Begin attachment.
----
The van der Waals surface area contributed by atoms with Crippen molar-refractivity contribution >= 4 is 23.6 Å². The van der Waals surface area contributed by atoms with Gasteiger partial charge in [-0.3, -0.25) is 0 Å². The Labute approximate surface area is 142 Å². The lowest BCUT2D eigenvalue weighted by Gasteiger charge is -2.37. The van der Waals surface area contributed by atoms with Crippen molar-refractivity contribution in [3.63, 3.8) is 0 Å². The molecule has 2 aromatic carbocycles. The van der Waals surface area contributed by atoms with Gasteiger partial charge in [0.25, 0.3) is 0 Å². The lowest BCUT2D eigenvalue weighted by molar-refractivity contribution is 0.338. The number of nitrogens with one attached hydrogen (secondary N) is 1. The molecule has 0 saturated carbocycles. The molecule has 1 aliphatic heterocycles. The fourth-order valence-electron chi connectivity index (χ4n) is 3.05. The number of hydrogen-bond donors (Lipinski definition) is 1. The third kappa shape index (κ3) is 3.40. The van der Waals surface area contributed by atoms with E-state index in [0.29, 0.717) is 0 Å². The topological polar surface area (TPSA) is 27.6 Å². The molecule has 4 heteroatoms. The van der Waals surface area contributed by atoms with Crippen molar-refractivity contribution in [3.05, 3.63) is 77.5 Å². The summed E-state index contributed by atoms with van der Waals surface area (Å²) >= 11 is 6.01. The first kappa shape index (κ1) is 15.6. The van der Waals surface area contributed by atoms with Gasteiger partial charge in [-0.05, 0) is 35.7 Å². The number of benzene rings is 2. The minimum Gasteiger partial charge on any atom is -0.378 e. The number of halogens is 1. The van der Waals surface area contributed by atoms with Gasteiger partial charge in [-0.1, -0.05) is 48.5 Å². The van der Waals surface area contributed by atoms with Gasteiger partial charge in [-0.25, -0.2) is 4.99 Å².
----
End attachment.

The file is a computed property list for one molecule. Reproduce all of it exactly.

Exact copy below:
The van der Waals surface area contributed by atoms with Crippen molar-refractivity contribution >= 4 is 23.6 Å². The van der Waals surface area contributed by atoms with Gasteiger partial charge in [-0.3, -0.25) is 0 Å². The Labute approximate surface area is 142 Å². The lowest BCUT2D eigenvalue weighted by Gasteiger charge is -2.37. The van der Waals surface area contributed by atoms with Crippen molar-refractivity contribution in [3.63, 3.8) is 0 Å². The molecule has 2 aromatic carbocycles. The van der Waals surface area contributed by atoms with Gasteiger partial charge in [0.25, 0.3) is 0 Å². The lowest BCUT2D eigenvalue weighted by molar-refractivity contribution is 0.338. The number of nitrogens with one attached hydrogen (secondary N) is 1. The molecule has 0 saturated carbocycles. The molecule has 1 aliphatic heterocycles. The fourth-order valence-electron chi connectivity index (χ4n) is 3.05. The number of hydrogen-bond donors (Lipinski definition) is 1. The third kappa shape index (κ3) is 3.40. The van der Waals surface area contributed by atoms with E-state index in [0.29, 0.717) is 0 Å². The topological polar surface area (TPSA) is 27.6 Å². The molecule has 4 heteroatoms. The van der Waals surface area contributed by atoms with Crippen molar-refractivity contribution in [3.05, 3.63) is 77.5 Å². The summed E-state index contributed by atoms with van der Waals surface area (Å²) >= 11 is 6.01. The first kappa shape index (κ1) is 15.6. The van der Waals surface area contributed by atoms with Gasteiger partial charge in [-0.05, 0) is 35.7 Å². The number of benzene rings is 2. The minimum Gasteiger partial charge on any atom is -0.378 e. The number of halogens is 1. The van der Waals surface area contributed by atoms with Gasteiger partial charge in [-0.1, -0.05) is 48.5 Å². The van der Waals surface area contributed by atoms with Gasteiger partial charge in [-0.25, -0.2) is 4.99 Å².